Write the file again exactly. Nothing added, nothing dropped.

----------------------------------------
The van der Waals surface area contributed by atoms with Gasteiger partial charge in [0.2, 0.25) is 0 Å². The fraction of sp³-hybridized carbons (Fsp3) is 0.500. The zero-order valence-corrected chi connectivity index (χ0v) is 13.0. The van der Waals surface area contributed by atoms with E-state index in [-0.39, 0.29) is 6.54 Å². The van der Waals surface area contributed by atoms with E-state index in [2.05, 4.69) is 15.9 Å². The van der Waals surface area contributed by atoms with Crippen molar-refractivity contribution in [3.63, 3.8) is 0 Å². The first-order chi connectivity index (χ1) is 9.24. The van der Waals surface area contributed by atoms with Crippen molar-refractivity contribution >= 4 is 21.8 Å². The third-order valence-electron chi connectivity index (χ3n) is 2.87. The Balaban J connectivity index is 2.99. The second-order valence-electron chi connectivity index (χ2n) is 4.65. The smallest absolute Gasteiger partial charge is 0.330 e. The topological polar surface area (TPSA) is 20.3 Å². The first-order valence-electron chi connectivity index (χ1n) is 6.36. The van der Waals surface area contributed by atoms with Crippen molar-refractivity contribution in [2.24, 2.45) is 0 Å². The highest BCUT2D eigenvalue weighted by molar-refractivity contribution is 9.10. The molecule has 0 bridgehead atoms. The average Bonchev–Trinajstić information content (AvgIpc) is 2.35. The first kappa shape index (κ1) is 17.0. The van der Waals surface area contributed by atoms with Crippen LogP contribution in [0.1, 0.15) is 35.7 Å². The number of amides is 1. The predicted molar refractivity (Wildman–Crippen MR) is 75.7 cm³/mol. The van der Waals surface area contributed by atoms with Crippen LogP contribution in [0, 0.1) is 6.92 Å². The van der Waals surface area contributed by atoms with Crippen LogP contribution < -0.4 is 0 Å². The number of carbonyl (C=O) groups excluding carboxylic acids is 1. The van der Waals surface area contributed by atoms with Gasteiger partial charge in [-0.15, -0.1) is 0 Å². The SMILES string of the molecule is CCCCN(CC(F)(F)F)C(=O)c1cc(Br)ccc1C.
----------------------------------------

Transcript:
The van der Waals surface area contributed by atoms with Gasteiger partial charge in [0.2, 0.25) is 0 Å². The fraction of sp³-hybridized carbons (Fsp3) is 0.500. The zero-order valence-corrected chi connectivity index (χ0v) is 13.0. The van der Waals surface area contributed by atoms with E-state index in [-0.39, 0.29) is 6.54 Å². The van der Waals surface area contributed by atoms with E-state index in [2.05, 4.69) is 15.9 Å². The van der Waals surface area contributed by atoms with Crippen molar-refractivity contribution in [3.63, 3.8) is 0 Å². The first-order chi connectivity index (χ1) is 9.24. The van der Waals surface area contributed by atoms with Crippen molar-refractivity contribution >= 4 is 21.8 Å². The third-order valence-electron chi connectivity index (χ3n) is 2.87. The Balaban J connectivity index is 2.99. The second-order valence-electron chi connectivity index (χ2n) is 4.65. The smallest absolute Gasteiger partial charge is 0.330 e. The topological polar surface area (TPSA) is 20.3 Å². The first-order valence-electron chi connectivity index (χ1n) is 6.36. The van der Waals surface area contributed by atoms with Crippen molar-refractivity contribution in [2.24, 2.45) is 0 Å². The highest BCUT2D eigenvalue weighted by molar-refractivity contribution is 9.10. The molecule has 0 bridgehead atoms. The average Bonchev–Trinajstić information content (AvgIpc) is 2.35. The first kappa shape index (κ1) is 17.0. The van der Waals surface area contributed by atoms with Crippen LogP contribution in [0.1, 0.15) is 35.7 Å². The number of amides is 1. The predicted molar refractivity (Wildman–Crippen MR) is 75.7 cm³/mol. The van der Waals surface area contributed by atoms with Crippen LogP contribution in [0, 0.1) is 6.92 Å². The van der Waals surface area contributed by atoms with Crippen LogP contribution < -0.4 is 0 Å². The number of carbonyl (C=O) groups excluding carboxylic acids is 1. The van der Waals surface area contributed by atoms with Gasteiger partial charge in [-0.15, -0.1) is 0 Å². The SMILES string of the molecule is CCCCN(CC(F)(F)F)C(=O)c1cc(Br)ccc1C.